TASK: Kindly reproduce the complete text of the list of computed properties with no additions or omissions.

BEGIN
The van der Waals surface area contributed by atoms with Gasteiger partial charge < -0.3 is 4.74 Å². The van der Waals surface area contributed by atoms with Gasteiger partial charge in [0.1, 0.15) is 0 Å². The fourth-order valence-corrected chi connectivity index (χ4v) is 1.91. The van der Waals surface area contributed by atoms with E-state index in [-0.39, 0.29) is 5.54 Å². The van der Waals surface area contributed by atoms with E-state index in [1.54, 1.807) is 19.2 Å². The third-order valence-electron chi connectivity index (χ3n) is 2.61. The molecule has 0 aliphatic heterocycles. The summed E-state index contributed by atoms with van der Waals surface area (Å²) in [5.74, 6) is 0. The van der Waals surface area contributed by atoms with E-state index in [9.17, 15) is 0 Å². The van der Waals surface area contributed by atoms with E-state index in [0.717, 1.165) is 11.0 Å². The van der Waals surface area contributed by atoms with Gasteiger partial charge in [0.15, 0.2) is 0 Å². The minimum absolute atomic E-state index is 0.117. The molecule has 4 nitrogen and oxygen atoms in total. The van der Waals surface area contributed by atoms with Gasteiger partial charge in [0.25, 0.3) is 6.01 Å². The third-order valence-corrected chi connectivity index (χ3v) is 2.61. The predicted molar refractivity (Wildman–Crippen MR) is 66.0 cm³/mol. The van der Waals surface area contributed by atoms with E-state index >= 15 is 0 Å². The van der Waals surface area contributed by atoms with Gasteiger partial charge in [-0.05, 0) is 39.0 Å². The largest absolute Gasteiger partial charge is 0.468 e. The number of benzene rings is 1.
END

The van der Waals surface area contributed by atoms with Gasteiger partial charge < -0.3 is 4.74 Å². The van der Waals surface area contributed by atoms with Gasteiger partial charge in [0.1, 0.15) is 0 Å². The fourth-order valence-corrected chi connectivity index (χ4v) is 1.91. The van der Waals surface area contributed by atoms with E-state index in [-0.39, 0.29) is 5.54 Å². The van der Waals surface area contributed by atoms with E-state index in [1.54, 1.807) is 19.2 Å². The third-order valence-electron chi connectivity index (χ3n) is 2.61. The molecule has 0 aliphatic heterocycles. The summed E-state index contributed by atoms with van der Waals surface area (Å²) in [5.74, 6) is 0. The van der Waals surface area contributed by atoms with E-state index in [9.17, 15) is 0 Å². The van der Waals surface area contributed by atoms with E-state index in [0.717, 1.165) is 11.0 Å². The van der Waals surface area contributed by atoms with Gasteiger partial charge in [0.15, 0.2) is 0 Å². The minimum absolute atomic E-state index is 0.117. The molecule has 4 nitrogen and oxygen atoms in total. The van der Waals surface area contributed by atoms with Gasteiger partial charge in [0.25, 0.3) is 6.01 Å². The third-order valence-corrected chi connectivity index (χ3v) is 2.61. The predicted molar refractivity (Wildman–Crippen MR) is 66.0 cm³/mol. The van der Waals surface area contributed by atoms with E-state index >= 15 is 0 Å². The van der Waals surface area contributed by atoms with Gasteiger partial charge in [-0.05, 0) is 39.0 Å². The largest absolute Gasteiger partial charge is 0.468 e. The number of benzene rings is 1.